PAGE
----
British chef Brian Turner has not only has dominated the food scene in London (he earned a Michelin star at The Capital Hotel in 1971 and more recently a CBE), he’s also a household name in the UK, hosting Ready Steady Cook, and a regular on Saturday Kitchen. Turner spoke to BBC Good Food Middle …
British chef Brian Turner has not only has dominated the food scene in London (he earned a Michelin star at The Capital Hotel in 1971 and more recently a CBE), he’s also a household name in the UK, hosting Ready Steady Cook, and a regular on Saturday Kitchen. Turner spoke to BBC Good Food Middle East about how he became a TV chef and why an appearance on This Morning with Richard and Judy kick-started his on-screen career.
Where did your passion for food begin?
It started when I was a child and my father returned from WW2, he was in the Army Catering Corps, and opened up his own transport café. I used to go along with him to the café on weekends and during school holidays and help out. It’s always been in my blood.
What took you down the ‘TV chef’ route?
It just happened! Antony (Worrall Thompson) and I were approached by Peter Bazalgette, who was then working for the BBC. He asked us if we’d like to be on TV and thus it escalated from there. We were on This Morning with Richard and Judy, from there we went on to be the first two chefs on Ready Steady Cook and the rest is history
Are there any dining spots you’re particularly fond of in Dubai and Abu Dhabi? Gary Rhodes at Grosvenor House in Dubai and The Club in Abu Dhabi are two places that I go to frequently when I’m in the region. However, for me the great thing is whenever I come back there are so many new restaurants to try. It’s an impossible task to try them all.
You’ve worked with quite a plethora of impressive chefs during your career. Which experiences stand out to you the most? I have worked with lots of impressive chefs and many of these experiences stick out, particularly Michel Roux at the Royal Automobile Club in London cooking alongside a number of students. Secondly, the memory of Emil Jung at Au Crocodile in Strasbourg. He walked into the kitchen and had a taste of a sauce that was being cooked. He gave me a look, and then started throwing out ingredients to be brought to him. Bring a little of this, bring a little of that. He turned that sauce from something we all thought was great into something utterly amazing.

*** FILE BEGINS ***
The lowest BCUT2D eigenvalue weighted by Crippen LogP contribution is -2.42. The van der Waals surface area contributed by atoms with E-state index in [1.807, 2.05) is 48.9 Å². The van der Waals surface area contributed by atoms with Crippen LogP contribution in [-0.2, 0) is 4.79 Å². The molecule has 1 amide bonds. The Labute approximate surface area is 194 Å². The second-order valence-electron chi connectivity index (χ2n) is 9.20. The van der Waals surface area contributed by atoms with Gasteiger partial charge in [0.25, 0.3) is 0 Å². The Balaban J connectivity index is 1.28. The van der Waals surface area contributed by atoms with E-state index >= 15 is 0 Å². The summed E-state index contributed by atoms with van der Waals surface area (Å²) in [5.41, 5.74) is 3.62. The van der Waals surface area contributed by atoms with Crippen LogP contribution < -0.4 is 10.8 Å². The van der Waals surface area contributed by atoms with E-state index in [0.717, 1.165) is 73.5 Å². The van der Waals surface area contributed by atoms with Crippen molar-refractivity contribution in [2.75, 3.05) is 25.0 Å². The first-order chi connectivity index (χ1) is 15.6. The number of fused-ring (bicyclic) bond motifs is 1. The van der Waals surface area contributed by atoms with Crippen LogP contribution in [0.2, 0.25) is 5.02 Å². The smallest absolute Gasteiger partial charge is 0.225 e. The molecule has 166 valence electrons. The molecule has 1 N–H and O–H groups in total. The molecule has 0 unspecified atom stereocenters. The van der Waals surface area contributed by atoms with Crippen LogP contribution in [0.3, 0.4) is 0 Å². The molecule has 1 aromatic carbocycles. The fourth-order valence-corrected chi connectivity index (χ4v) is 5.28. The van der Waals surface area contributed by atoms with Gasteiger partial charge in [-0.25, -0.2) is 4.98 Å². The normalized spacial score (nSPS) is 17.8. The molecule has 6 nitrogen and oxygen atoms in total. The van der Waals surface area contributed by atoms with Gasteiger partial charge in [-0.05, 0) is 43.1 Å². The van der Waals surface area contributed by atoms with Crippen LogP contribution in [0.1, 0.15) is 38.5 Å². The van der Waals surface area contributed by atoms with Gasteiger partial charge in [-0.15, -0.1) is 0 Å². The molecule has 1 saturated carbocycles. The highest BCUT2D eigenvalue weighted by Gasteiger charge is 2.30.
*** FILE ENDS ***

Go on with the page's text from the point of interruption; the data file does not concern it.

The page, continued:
What’s the most interesting trend you’ve seen introduced in the culinary industry recently? The industry has improved tremendously in lots of areas over at least the last 20 years. I think the desire to eat good street food is great, especially as someone who loves to eat with their fingers!
What five ingredients will always be found in your kitchen at home? Butter, cream, parsley, very good sausages, and French bubbly.
As an experienced chef, where do you find your inspiration these days? Are you still growing in the kitchen? I am very fortunate to be able to travel the world meeting exciting chefs and passionate gastronomes. Talking and tasting help us all to grow in the kitchen.
As a TV chef yourself, who’s your personal favourite TV chef to watch? My great friend Rick Stein is fabulous to watch, and- in the nicest possible way – I always laugh when I watch Michel Roux.
When can we expect to see you here again? Do you have any other exciting culinary ventures upcoming in the Middle East? I love coming to this part of the world and I now have many friends in the region. It is always a great way to switch off when I come to visit, so hopefully it won’t be too long until my next trip over here.